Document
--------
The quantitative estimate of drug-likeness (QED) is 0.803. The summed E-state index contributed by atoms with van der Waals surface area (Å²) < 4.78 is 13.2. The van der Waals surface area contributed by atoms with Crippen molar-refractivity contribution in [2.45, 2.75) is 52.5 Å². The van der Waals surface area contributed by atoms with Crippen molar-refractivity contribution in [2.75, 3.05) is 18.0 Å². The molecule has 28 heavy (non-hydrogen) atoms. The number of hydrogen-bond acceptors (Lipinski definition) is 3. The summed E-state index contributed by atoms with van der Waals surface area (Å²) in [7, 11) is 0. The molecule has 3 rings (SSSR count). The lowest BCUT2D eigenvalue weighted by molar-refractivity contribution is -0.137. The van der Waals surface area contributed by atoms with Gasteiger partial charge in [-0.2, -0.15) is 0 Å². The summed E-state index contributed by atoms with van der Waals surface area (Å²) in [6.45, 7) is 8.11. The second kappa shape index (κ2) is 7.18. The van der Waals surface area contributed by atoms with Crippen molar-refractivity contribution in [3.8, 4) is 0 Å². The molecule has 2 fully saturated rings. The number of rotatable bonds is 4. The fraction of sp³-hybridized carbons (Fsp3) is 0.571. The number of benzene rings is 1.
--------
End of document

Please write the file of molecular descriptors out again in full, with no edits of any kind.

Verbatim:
The quantitative estimate of drug-likeness (QED) is 0.803. The summed E-state index contributed by atoms with van der Waals surface area (Å²) < 4.78 is 13.2. The van der Waals surface area contributed by atoms with Crippen molar-refractivity contribution in [2.45, 2.75) is 52.5 Å². The van der Waals surface area contributed by atoms with Crippen molar-refractivity contribution in [2.75, 3.05) is 18.0 Å². The molecule has 28 heavy (non-hydrogen) atoms. The number of hydrogen-bond acceptors (Lipinski definition) is 3. The summed E-state index contributed by atoms with van der Waals surface area (Å²) in [7, 11) is 0. The molecule has 3 rings (SSSR count). The lowest BCUT2D eigenvalue weighted by molar-refractivity contribution is -0.137. The van der Waals surface area contributed by atoms with Gasteiger partial charge in [-0.2, -0.15) is 0 Å². The summed E-state index contributed by atoms with van der Waals surface area (Å²) in [6.45, 7) is 8.11. The second kappa shape index (κ2) is 7.18. The van der Waals surface area contributed by atoms with Crippen molar-refractivity contribution in [3.8, 4) is 0 Å². The molecule has 2 fully saturated rings. The number of rotatable bonds is 4. The fraction of sp³-hybridized carbons (Fsp3) is 0.571. The number of benzene rings is 1.